Altering public perceptions in terms of what the rural library offers the community requires strategic efforts in rigorous and systematic marketing to reach, inform, and educate all stakeholders. For a majority of people in many rural (and other) parts of the country, do not consider the library as a place that can assist them in making life-changing decisions to change their harsh economic circumstances. The potential benefits of the rural library are many as a significant information provider since they have the resources, provide services, and offer trained professionals who can assist the public; how many people are aware of a difference that the rural library can make in their lives is highly debatable.

 We live our life through our narrow perceptions built on past experiences. The rural librarian can potentially bridge the gaps presented in the rural “mind challenge” by providing information that can bring opportunities that help overcome a lack of knowledge and financial wherewithal to give the individual the liberty to do something about their harsh circumstances. Moreover, the amount of intolerance, fear of difference, racism, xenophobia, sexism, homophobia, etc. are all directly tied to a lack of “worldly knowledge” that information access and effective use might help mitigate.

However, irrespective of whether one believes that the library (including the public library, academic library, school library, and other memory institutions) can play an important role in the rural environment, the reality speaks for itself. The bottom line is that historically the library institution (even more so in the rural environment) has been a bastion representing white middle-class women in the stereotyped public perception. Also, evidence indicates that currently libraries (or librarians) have no or few seats at the table of authority and power in rural circles where major economic decisions are getting made, laws passed, and policies formulated that shape various aspects of rural public life.

NP: How would you describe the impact of local politics on rural libraries?

Mehra: The control of local politics on libraries has been significant in rural communities. This is often connected to the dictum and authoritative nature of religious power in maintaining the dependency on belief versus logic/rationality discourse to maintain the economic inequities. The rural library has to also address the ineffective bureaucratic system of governance that is currently represented in the passive and or micromanaging library boards and low prioritizing of the library (and education) by public officials, lack of library advocacy at local levels, etc. How the rural library can challenge these entrenched values and outdated practices is by becoming community anchors, reaching out and stepping out of their comfort zones and bastions of privilege into the external world of the rural communities as advocates of change, instead of the inward-looking insular approach they have adopted in the past.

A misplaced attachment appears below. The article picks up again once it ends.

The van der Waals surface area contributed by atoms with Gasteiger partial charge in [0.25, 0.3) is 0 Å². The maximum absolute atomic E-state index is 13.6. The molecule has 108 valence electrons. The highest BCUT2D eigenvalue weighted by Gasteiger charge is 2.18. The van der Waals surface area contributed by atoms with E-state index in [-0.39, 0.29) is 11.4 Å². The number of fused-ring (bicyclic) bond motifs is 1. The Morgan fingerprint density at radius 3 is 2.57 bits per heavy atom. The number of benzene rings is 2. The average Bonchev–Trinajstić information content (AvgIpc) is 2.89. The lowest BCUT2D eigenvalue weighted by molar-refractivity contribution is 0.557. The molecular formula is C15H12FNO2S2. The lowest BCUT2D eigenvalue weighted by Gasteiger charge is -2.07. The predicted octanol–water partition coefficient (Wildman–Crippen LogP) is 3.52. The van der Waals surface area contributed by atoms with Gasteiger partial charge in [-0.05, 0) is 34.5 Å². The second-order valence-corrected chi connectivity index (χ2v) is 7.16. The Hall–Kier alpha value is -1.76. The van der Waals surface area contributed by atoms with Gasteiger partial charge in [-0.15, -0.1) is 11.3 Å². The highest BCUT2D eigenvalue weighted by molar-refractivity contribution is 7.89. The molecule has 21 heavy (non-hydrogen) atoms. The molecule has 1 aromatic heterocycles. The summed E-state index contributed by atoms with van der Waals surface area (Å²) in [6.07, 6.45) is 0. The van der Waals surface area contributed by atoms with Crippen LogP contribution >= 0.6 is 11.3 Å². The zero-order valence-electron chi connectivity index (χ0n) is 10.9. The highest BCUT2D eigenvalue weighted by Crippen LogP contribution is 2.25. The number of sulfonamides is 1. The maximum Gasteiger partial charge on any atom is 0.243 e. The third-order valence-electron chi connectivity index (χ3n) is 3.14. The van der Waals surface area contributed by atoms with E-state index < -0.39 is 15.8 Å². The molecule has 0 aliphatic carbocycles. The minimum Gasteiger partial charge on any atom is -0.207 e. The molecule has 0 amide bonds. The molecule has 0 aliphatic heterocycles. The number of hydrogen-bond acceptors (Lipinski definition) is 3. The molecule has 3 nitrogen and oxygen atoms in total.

One direction to pursue is to partner and collaborate with local officials and the movers and shakers in rural communities, to develop activities and mechanisms that directly change the status quo of the economic imbalances and cultural realities of control. Another is to educate and empower, taking on an advocacy role as change agents helping others at the individual, community, and societal levels who in turn can change their own circumstances. Questioning the nexus between corporations and politicians and the nexus between politics and religion, is another aspect of reality that rural librarians can shed light on, as well as help remove the ignorance and intolerance that is perceived to exist in rural communities. This will require the rural librarian to aggressively embrace the community activist/advocacy role, a position they have shied away from in the past relying on the limited passive bystander neutral voice rhetoric.

Finally, in the aftermath of the 2016 US Presidential Election, there is a great urgency for a revamped role of rural libraries (and rural librarians) to become change agents. In the light of the 2016 Presidential Election, an exacerbated and splintered nation offers rural libraries an opportunity and responsibility (maybe as never before) to help heal the fractures, if possible, in their local communities and move forward. They have an opportunity to play a forceful and strategic role in economic and civic recovery. This will mean stepping out of their comfort space to develop new forms of coalitions and partnerships with small businesses and multinational corporations, politicians and religious leaders, educators and community activists, and many others to find real solutions to economic and other cultural problems in a truthful and realistic manner.

In this regard the metaphor of the rebirth of a phoenix arising from the ashes of its predecessor seems apt for the rural library in its greater representation in political and economic circles to revitalize the economy and showcase the role of information (and the library) in economic development and growth.